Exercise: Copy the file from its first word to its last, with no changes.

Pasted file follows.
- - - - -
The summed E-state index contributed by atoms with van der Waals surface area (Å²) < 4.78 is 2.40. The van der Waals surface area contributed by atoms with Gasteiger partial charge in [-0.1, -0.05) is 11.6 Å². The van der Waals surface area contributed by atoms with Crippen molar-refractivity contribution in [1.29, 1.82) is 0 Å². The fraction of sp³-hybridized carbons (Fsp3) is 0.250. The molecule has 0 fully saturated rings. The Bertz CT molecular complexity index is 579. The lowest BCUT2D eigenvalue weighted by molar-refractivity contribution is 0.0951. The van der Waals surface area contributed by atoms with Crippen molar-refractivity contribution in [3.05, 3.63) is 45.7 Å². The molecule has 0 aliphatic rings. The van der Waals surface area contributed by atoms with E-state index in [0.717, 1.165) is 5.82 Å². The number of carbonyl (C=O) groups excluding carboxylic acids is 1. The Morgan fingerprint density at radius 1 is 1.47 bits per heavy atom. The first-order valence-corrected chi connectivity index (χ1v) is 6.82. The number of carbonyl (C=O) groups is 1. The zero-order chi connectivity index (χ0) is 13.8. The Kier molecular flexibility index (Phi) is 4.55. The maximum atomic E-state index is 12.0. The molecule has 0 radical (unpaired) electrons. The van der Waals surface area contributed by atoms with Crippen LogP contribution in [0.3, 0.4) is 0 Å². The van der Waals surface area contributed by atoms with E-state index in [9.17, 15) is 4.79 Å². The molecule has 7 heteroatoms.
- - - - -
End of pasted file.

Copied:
The summed E-state index contributed by atoms with van der Waals surface area (Å²) < 4.78 is 2.40. The van der Waals surface area contributed by atoms with Gasteiger partial charge in [-0.1, -0.05) is 11.6 Å². The van der Waals surface area contributed by atoms with Crippen molar-refractivity contribution in [1.29, 1.82) is 0 Å². The fraction of sp³-hybridized carbons (Fsp3) is 0.250. The molecule has 0 fully saturated rings. The Bertz CT molecular complexity index is 579. The lowest BCUT2D eigenvalue weighted by molar-refractivity contribution is 0.0951. The van der Waals surface area contributed by atoms with Crippen molar-refractivity contribution in [3.05, 3.63) is 45.7 Å². The molecule has 0 aliphatic rings. The van der Waals surface area contributed by atoms with E-state index in [0.717, 1.165) is 5.82 Å². The number of carbonyl (C=O) groups excluding carboxylic acids is 1. The Morgan fingerprint density at radius 1 is 1.47 bits per heavy atom. The first-order valence-corrected chi connectivity index (χ1v) is 6.82. The number of carbonyl (C=O) groups is 1. The zero-order chi connectivity index (χ0) is 13.8. The Kier molecular flexibility index (Phi) is 4.55. The maximum atomic E-state index is 12.0. The molecule has 0 radical (unpaired) electrons. The van der Waals surface area contributed by atoms with Crippen LogP contribution in [0.3, 0.4) is 0 Å². The van der Waals surface area contributed by atoms with E-state index in [9.17, 15) is 4.79 Å². The molecule has 7 heteroatoms.